FDA Sued for Rescission of Menaflex’s 510(k) Clearance
A medical device manufacturer brought suit against the U.S. Food and Drug Administration (FDA) last week for rescinding the devices 510(k) clearance and reclassifying the device from a Class II device to a Class III device. The FDAs decision forced the manufacturer to undergo additional and more burdensome application processes, and significantly impacted the manufacturers ability to market the device in the United States. Class II devices are subject to 510(k) premarket notification review, whereby the FDA must determine whether a device is at least as safe and effective, that is, “substantially equivalent,” to a legally marketed device that is not subject to premarket approval, see 21 CFR 807. Class III devices, on the other hand, are subject to premarket approval (PMA), which is based on the determination that the PMA contains sufficient valid scientific evidence to assure that the device is safe and effective for its intended use(s), see 21 CFR 814. PMA approval is the most stringent type of device marketing application required by the FDA and must be obtained before a Class III device can be marketed in the United States.
In 2008, the FDA classified the Menaflex, a collagen-based surgical mesh implant intended to reinforce damaged meniscal soft tissue, as a Class II device under the Food, Drug, and Cosmetic Act (FDCA). At that time the FDA found Menaflex to be substantially equivalent to surgical mesh, a legally marketed predicate device. On March 30, 2011, the FDA rescinded this 510(k) clearance and reclassified Menaflex as a Class III device. ReGen Biologics, the manufacturer of Menaflex (or the Collagen Meniscus Implant, the name under which the device is distributed outside of the United States), filed for bankruptcy one month later.
Last month, ReGen filed a petition with the U.S. Court of Appeals for the District of Columbia Circuit seeking review of the FDAs rescission of the Menaflexs 510(k) clearance. Pursuant to the Administrative Procedure Act, ReGen also filed suit in the U.S. District Court for the District of Columbia for declaratory and injunctive relief last week. In its complaint, ReGen claims that the FDCA does not grant the FDA authority to rescind a 510(k) clearance, and seeks an order setting aside the March 30, 2011 rescission letter “as arbitrary, capricious, an abuse of discretion and not in accordance with law, and in excess of statutory jurisdiction, authority and limitations.”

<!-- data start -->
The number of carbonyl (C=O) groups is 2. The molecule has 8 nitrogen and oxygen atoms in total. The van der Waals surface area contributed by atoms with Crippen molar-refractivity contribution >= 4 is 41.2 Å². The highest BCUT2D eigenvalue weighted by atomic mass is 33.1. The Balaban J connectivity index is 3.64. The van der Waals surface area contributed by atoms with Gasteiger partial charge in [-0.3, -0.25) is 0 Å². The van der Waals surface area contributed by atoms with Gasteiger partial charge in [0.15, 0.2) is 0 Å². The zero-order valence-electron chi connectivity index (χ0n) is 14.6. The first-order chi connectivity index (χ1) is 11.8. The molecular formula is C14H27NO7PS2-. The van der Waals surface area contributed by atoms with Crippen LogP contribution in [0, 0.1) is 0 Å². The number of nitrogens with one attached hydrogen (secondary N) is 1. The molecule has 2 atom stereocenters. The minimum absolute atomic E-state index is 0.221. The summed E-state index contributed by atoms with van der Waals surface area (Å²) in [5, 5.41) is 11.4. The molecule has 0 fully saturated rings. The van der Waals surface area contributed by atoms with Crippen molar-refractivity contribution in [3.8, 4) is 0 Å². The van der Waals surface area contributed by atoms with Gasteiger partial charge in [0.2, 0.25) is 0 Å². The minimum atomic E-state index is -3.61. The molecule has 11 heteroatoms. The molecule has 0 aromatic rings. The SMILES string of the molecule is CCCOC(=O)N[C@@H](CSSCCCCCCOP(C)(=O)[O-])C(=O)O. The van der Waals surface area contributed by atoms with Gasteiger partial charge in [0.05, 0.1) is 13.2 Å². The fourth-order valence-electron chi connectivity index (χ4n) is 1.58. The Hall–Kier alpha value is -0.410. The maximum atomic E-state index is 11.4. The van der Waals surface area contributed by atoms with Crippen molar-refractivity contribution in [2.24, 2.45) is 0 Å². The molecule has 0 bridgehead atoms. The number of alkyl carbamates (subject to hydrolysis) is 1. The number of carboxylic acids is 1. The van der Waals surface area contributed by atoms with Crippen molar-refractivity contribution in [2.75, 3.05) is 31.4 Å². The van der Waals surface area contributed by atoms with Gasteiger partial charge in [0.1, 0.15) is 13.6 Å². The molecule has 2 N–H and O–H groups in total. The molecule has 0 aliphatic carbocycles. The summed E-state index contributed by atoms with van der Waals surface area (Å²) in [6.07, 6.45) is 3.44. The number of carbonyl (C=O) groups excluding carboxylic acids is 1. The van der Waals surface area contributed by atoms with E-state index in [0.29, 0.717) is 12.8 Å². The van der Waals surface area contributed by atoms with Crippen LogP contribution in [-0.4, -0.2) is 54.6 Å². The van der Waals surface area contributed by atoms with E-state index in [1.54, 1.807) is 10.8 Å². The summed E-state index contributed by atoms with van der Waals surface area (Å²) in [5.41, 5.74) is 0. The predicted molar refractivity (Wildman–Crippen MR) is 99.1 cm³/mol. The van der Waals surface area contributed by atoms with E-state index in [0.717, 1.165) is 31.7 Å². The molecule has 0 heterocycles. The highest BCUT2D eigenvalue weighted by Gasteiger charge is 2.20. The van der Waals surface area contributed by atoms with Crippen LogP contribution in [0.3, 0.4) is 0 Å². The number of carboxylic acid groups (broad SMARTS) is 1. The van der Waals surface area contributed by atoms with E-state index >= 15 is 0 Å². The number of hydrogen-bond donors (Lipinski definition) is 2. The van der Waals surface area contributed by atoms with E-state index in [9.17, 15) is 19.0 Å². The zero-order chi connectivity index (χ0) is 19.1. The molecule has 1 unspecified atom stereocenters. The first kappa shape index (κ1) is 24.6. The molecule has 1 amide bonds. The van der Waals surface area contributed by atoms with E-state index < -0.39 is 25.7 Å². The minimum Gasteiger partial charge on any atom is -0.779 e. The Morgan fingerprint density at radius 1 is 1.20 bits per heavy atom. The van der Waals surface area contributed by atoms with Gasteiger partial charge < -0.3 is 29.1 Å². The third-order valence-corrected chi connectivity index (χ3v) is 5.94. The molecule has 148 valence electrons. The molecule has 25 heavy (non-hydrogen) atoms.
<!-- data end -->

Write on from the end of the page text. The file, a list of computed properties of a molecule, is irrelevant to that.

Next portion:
According to the complaint, the review of Menaflexs 510(k) clearance was allegedly prompted by a letter from three members of Congress who urged Dr. Joshua M. Sharfstein, the Principal Deputy Commissioner and Acting Commissioner of the FDA at that time, to look into Menaflexs substantial equivalence determination. The FDAs decision to grant 510(k) clearance was allegedly influenced by outside political pressures from lobbyists and politicians.
In September 2009, the FDA released a preliminary report, which revealed that “multiple departures from processes, procedures, and practices occurred.” Furthermore, the failure of important decision-makers to sufficiently explain and document the bases for their decisions in an administrative record constituted “a clear deviation from the principles of integrity used in this review” and also “undermine[d] the ability of the agency to counter the suggestion that lobbying on behalf of ReGen affected the decision.” The report also concluded that a “focused scientific reevaluation of the decision to clear the [Menaflex] device is warranted,” but it did not specifically provide evidence that the device was unsafe or ineffective. ReGen alleges that this report created a pretense to justify re-review of the devices Class II status.
ReGen claims that the FDA lacks explicit authority under FDCA to rescind 510(k) clearances. In 2001, the FDA issued a proposed rule that would authorize the FDA to reconsider and rescind a 510(k) clearance, but it did not finalize that rule. Although the FDA does have authority to reclassify a device from Class II to Class III, see Section 513(e) of the FDCA, or to withdraw premarket approval of devices, see Section 515(e) of the FDCA, the decision to rescind Menaflexs 510(k) clearance was not expressly authorized under either of those provisions. The FDA did not provide a statutory or regulatory basis for its decision and has not yet responded to ReGens complaint. It remains unclear whether the FDA has implicit authority under FDCA to rescind 510(k) clearances.
This decision raises interesting issues involving the FDAs regulation of medical devices, the Administrative Procedure Act, and legal principles of ripeness, exhaustion, and subject-matter jurisdiction. Fuerst Ittleman will continue to monitor the progress of these issues in this case. For more information, contact us at firstname.lastname@example.org.